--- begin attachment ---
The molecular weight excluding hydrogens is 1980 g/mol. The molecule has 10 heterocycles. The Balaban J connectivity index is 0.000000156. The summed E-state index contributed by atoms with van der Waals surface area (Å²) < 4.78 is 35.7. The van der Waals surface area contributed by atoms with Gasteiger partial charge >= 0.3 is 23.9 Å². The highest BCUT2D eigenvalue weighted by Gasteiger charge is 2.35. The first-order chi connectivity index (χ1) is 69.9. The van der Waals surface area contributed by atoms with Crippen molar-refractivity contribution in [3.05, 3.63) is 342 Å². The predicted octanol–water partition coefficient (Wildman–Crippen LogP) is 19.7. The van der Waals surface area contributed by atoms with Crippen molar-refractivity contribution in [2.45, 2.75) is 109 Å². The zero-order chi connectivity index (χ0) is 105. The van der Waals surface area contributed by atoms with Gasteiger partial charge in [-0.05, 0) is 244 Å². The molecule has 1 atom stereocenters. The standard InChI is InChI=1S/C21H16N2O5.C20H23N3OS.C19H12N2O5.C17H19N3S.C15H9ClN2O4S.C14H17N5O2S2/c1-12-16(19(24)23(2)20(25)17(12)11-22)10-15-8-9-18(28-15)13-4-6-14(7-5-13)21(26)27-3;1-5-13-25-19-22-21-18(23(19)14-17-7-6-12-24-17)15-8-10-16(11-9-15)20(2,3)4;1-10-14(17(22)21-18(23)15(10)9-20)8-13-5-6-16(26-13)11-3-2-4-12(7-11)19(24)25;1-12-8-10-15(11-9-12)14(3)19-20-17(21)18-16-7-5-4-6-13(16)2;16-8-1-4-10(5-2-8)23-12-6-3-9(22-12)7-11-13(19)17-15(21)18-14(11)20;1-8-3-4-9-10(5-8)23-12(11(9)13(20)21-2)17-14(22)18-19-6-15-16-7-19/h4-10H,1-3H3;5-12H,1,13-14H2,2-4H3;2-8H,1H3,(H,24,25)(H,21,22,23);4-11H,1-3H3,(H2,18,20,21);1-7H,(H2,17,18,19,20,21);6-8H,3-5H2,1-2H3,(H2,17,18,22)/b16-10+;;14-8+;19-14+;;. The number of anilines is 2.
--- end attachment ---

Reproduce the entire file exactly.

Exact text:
The molecular weight excluding hydrogens is 1980 g/mol. The molecule has 10 heterocycles. The Balaban J connectivity index is 0.000000156. The summed E-state index contributed by atoms with van der Waals surface area (Å²) < 4.78 is 35.7. The van der Waals surface area contributed by atoms with Gasteiger partial charge >= 0.3 is 23.9 Å². The highest BCUT2D eigenvalue weighted by Gasteiger charge is 2.35. The first-order chi connectivity index (χ1) is 69.9. The van der Waals surface area contributed by atoms with Crippen molar-refractivity contribution in [3.05, 3.63) is 342 Å². The predicted octanol–water partition coefficient (Wildman–Crippen LogP) is 19.7. The van der Waals surface area contributed by atoms with Crippen molar-refractivity contribution in [2.45, 2.75) is 109 Å². The zero-order chi connectivity index (χ0) is 105. The van der Waals surface area contributed by atoms with Gasteiger partial charge in [-0.05, 0) is 244 Å². The molecule has 1 atom stereocenters. The standard InChI is InChI=1S/C21H16N2O5.C20H23N3OS.C19H12N2O5.C17H19N3S.C15H9ClN2O4S.C14H17N5O2S2/c1-12-16(19(24)23(2)20(25)17(12)11-22)10-15-8-9-18(28-15)13-4-6-14(7-5-13)21(26)27-3;1-5-13-25-19-22-21-18(23(19)14-17-7-6-12-24-17)15-8-10-16(11-9-15)20(2,3)4;1-10-14(17(22)21-18(23)15(10)9-20)8-13-5-6-16(26-13)11-3-2-4-12(7-11)19(24)25;1-12-8-10-15(11-9-12)14(3)19-20-17(21)18-16-7-5-4-6-13(16)2;16-8-1-4-10(5-2-8)23-12-6-3-9(22-12)7-11-13(19)17-15(21)18-14(11)20;1-8-3-4-9-10(5-8)23-12(11(9)13(20)21-2)17-14(22)18-19-6-15-16-7-19/h4-10H,1-3H3;5-12H,1,13-14H2,2-4H3;2-8H,1H3,(H,24,25)(H,21,22,23);4-11H,1-3H3,(H2,18,20,21);1-7H,(H2,17,18,19,20,21);6-8H,3-5H2,1-2H3,(H2,17,18,22)/b16-10+;;14-8+;19-14+;;. The number of anilines is 2.